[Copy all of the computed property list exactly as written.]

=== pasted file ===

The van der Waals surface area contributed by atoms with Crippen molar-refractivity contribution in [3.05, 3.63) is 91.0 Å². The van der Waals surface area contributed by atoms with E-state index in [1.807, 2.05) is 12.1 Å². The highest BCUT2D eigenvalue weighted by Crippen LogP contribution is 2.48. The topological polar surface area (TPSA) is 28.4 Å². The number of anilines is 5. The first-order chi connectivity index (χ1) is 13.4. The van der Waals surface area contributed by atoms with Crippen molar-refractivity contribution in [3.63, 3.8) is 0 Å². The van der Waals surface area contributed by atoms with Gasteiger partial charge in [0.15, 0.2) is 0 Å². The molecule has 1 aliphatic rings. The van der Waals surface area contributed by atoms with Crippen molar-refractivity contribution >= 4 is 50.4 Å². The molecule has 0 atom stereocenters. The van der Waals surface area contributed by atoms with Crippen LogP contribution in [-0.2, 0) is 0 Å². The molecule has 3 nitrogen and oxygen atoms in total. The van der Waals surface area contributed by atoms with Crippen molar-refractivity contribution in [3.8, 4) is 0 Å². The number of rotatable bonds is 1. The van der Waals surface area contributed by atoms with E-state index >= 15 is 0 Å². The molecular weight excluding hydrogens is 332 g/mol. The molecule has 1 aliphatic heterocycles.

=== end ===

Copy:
The van der Waals surface area contributed by atoms with Crippen molar-refractivity contribution in [3.05, 3.63) is 91.0 Å². The van der Waals surface area contributed by atoms with E-state index in [1.807, 2.05) is 12.1 Å². The highest BCUT2D eigenvalue weighted by Crippen LogP contribution is 2.48. The topological polar surface area (TPSA) is 28.4 Å². The number of anilines is 5. The first-order chi connectivity index (χ1) is 13.4. The van der Waals surface area contributed by atoms with Crippen molar-refractivity contribution in [3.63, 3.8) is 0 Å². The van der Waals surface area contributed by atoms with Gasteiger partial charge in [0.15, 0.2) is 0 Å². The molecule has 1 aliphatic rings. The van der Waals surface area contributed by atoms with Crippen molar-refractivity contribution >= 4 is 50.4 Å². The molecule has 0 atom stereocenters. The van der Waals surface area contributed by atoms with Crippen LogP contribution in [-0.2, 0) is 0 Å². The molecule has 3 nitrogen and oxygen atoms in total. The van der Waals surface area contributed by atoms with Crippen molar-refractivity contribution in [3.8, 4) is 0 Å². The number of rotatable bonds is 1. The van der Waals surface area contributed by atoms with E-state index >= 15 is 0 Å². The molecular weight excluding hydrogens is 332 g/mol. The molecule has 1 aliphatic heterocycles.